Ilana, a Buff Orpington, is the stereotypical youngest child even though she was the second to begin laying. I assume she's the youngest of the older flock because it's clear she's at the bottom of the pecking order. She is always the last to eat, stepping back so the other girls get the choicest picks, and she gets scolded and pecked by the others if there's a tussle over a special treat like a worm, collard green, or piece of fruit. Ilana is the most intolerant of the pullets. She's taken on the responsibility of watching the younger girls, obsessively tracking their whereabouts, and ensuring observance of her strictly drawn territorial boundaries with bullish pecks and loud, rather scary squawks. She is also the flock crier, announcing all entries into the nest and arrivals of eggs. Like a lot of youngest children, she appears to get bored easily, often venturing off to a different area of the chicken yard while the others are still eating.
Avigal, the other Buff Orpington, is more laid back. She's a mix of middle child and oldest child, being the larger of the 2 Orpingtons and the third to lay an egg. Like many middle children, Avigal is a negotiator. She is the only chicken of the 4 to lay her eggs outside the nest, instead choosing to lay them directly next to it, where they are still protected by the coop. I believe the habit began the day she laid her first egg when she had to make an urgent compromise because Shoshanah was doing her requisite nest hogging. Unlike Shoshanah, Avigal is quick and matter of fact when it comes to laying her eggs. She goes in, does her business, and is usually done in about 10 minutes. While she appreciates all egg compliments, she doesn't need them, and she's figured out that it's much more comfortable to do her egg laying in the cooler early morning hours before the sweltering Florida heat intrudes. She almost always lays the first egg of the day.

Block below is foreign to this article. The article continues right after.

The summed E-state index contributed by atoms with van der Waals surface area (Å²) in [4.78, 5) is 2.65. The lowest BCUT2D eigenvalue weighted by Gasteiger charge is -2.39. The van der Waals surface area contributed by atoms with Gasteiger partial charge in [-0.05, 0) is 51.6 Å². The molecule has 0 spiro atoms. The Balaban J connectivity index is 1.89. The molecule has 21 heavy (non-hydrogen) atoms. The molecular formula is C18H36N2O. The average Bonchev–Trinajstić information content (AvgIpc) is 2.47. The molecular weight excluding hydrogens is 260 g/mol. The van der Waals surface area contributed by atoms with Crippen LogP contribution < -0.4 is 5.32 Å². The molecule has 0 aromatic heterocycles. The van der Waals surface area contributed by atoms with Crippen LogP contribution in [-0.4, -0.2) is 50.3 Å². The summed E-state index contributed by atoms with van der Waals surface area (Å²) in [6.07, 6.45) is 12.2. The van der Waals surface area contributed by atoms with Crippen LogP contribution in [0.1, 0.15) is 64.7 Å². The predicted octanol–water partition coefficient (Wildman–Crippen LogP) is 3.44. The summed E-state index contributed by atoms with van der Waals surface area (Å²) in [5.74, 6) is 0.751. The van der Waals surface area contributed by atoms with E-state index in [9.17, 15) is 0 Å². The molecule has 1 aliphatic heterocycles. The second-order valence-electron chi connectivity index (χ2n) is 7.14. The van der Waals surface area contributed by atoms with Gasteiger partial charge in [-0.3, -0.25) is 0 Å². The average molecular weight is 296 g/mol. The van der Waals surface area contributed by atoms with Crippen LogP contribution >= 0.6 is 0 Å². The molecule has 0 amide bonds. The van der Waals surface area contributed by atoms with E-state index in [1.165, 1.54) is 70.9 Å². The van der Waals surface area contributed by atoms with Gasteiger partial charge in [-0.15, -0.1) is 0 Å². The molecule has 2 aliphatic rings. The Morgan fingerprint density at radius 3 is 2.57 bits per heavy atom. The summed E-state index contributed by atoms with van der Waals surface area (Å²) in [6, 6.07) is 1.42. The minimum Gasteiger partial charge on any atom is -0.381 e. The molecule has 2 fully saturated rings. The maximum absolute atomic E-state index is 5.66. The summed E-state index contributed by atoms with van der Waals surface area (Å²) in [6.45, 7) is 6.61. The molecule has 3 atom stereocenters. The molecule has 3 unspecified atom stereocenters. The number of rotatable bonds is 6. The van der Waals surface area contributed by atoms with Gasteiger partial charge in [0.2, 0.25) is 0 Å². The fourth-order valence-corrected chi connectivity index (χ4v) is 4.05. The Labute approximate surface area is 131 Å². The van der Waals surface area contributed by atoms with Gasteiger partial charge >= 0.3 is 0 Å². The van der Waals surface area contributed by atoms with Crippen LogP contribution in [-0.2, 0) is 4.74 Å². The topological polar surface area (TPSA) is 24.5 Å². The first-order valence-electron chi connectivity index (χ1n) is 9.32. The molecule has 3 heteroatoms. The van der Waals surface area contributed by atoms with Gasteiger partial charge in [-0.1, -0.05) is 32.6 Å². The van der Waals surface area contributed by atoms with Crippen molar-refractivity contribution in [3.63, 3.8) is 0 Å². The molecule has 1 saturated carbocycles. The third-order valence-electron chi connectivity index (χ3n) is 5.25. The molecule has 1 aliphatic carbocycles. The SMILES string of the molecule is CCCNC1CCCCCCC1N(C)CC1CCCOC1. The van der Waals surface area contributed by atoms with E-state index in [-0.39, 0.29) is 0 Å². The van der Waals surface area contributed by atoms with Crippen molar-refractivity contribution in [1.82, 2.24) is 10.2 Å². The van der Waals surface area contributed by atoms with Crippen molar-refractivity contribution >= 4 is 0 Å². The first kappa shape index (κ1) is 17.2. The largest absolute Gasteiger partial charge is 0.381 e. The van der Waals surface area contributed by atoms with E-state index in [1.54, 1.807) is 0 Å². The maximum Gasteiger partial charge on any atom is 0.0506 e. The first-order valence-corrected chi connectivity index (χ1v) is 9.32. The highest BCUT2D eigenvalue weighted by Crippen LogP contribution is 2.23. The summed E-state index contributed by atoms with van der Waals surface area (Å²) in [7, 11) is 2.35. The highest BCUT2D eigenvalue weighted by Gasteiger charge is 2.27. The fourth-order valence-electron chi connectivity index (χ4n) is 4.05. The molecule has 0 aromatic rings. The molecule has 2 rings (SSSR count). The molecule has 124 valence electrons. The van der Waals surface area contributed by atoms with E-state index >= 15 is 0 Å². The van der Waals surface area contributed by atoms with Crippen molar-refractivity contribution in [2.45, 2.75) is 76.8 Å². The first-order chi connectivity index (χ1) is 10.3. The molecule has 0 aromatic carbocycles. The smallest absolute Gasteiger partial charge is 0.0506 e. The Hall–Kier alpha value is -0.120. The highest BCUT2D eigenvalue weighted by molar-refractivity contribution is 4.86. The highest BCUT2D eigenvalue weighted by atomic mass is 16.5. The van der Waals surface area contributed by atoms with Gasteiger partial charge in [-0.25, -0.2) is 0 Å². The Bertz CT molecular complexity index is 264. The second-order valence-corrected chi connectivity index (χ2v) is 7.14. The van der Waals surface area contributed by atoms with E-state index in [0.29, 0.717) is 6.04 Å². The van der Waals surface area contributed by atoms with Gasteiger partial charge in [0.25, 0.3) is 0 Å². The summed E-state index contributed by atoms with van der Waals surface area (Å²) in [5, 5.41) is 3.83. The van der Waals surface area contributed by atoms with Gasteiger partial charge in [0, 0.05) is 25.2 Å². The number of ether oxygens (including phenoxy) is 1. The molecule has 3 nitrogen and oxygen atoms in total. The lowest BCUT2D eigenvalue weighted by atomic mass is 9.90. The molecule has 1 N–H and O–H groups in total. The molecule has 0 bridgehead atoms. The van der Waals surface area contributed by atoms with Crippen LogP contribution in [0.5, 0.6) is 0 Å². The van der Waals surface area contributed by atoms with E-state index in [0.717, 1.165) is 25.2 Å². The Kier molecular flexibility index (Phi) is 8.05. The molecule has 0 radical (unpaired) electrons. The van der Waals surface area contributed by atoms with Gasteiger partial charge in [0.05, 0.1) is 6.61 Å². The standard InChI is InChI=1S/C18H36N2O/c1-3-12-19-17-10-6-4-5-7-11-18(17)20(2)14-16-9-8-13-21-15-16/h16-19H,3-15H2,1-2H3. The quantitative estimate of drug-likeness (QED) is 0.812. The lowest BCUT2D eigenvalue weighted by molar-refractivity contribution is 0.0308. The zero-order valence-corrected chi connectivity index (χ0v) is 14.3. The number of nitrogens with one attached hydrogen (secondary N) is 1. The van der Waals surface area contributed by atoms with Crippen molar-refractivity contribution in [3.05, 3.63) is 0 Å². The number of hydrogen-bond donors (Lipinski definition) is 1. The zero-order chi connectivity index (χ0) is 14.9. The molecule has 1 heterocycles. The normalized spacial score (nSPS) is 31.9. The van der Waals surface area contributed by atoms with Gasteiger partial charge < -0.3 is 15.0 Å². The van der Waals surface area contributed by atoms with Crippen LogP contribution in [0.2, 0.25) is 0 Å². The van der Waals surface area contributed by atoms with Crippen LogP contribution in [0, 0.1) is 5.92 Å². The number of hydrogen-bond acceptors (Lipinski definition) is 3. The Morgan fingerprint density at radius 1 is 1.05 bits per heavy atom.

Peninah, the smaller Australorp, is a bit more independent and willing to take risks than the other girls, characteristic of middle and youngest children, respectively. She's the chicken responsible for discovering that she can easily scale the poultry fence and forage for food in my vegetable beds if she jumps/flies onto the top of the baby chicken hutch. It's become routine for me to open the fence every morning to let Peninah into the chicken yard. I don't have to say a thing. She heads silently for the fence as soon as she sees me with the breakfast tray. While more shy and standoffish than the other hens when we first brought them home, Peninah's become more talkative and affectionate as she's gotten older and has taken to standing on my lap for afternoon treats. She's a touch self-conscious about her egg laying and usually heads bashfully to a neutral corner of the chicken yard during Ilana's boisterous egg announcements.
Though the chickens are a recent addition to our budding urban homestead, they have quickly become part of the family. Without realizing it, my husband and I have incorporated the girls into our daily routines, Mickey feeding the dogs in the morning, me feeding the girls. And just as the dogs are a source of joy in our lives, the girls stir up the same feelings of affection and amusement. I'm so glad we made the decision to raise them.